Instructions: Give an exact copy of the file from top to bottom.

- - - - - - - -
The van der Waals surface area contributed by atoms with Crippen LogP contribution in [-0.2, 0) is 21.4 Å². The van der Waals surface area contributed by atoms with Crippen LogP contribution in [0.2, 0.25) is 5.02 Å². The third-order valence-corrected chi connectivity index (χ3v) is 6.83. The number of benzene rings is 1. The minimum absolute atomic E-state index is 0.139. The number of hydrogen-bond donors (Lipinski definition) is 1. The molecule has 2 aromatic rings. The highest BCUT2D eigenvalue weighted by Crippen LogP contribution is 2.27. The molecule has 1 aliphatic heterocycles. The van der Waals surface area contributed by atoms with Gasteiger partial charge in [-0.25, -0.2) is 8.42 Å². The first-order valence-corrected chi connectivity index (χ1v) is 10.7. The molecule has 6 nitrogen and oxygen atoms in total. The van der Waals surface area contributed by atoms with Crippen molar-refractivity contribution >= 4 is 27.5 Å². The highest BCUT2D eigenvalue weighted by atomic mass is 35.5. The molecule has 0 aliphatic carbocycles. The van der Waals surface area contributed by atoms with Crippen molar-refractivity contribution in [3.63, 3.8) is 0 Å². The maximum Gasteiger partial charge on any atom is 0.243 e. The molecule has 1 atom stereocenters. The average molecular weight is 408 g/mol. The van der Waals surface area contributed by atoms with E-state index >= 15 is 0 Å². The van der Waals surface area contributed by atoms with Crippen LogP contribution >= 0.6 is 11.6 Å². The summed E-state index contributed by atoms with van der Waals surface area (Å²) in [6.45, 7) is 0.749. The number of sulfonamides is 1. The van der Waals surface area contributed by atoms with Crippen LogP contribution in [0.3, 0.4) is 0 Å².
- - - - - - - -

The van der Waals surface area contributed by atoms with Crippen LogP contribution in [-0.2, 0) is 21.4 Å². The van der Waals surface area contributed by atoms with Crippen LogP contribution in [0.2, 0.25) is 5.02 Å². The third-order valence-corrected chi connectivity index (χ3v) is 6.83. The number of benzene rings is 1. The minimum absolute atomic E-state index is 0.139. The number of hydrogen-bond donors (Lipinski definition) is 1. The molecule has 2 aromatic rings. The highest BCUT2D eigenvalue weighted by Crippen LogP contribution is 2.27. The molecule has 1 aliphatic heterocycles. The van der Waals surface area contributed by atoms with Gasteiger partial charge in [-0.25, -0.2) is 8.42 Å². The first-order valence-corrected chi connectivity index (χ1v) is 10.7. The molecule has 6 nitrogen and oxygen atoms in total. The van der Waals surface area contributed by atoms with Crippen molar-refractivity contribution >= 4 is 27.5 Å². The highest BCUT2D eigenvalue weighted by atomic mass is 35.5. The molecule has 0 aliphatic carbocycles. The van der Waals surface area contributed by atoms with Crippen molar-refractivity contribution in [3.63, 3.8) is 0 Å². The maximum Gasteiger partial charge on any atom is 0.243 e. The molecule has 1 atom stereocenters. The average molecular weight is 408 g/mol. The van der Waals surface area contributed by atoms with E-state index >= 15 is 0 Å². The van der Waals surface area contributed by atoms with Crippen LogP contribution >= 0.6 is 11.6 Å². The summed E-state index contributed by atoms with van der Waals surface area (Å²) in [6.45, 7) is 0.749. The number of sulfonamides is 1. The van der Waals surface area contributed by atoms with Crippen LogP contribution in [0.3, 0.4) is 0 Å².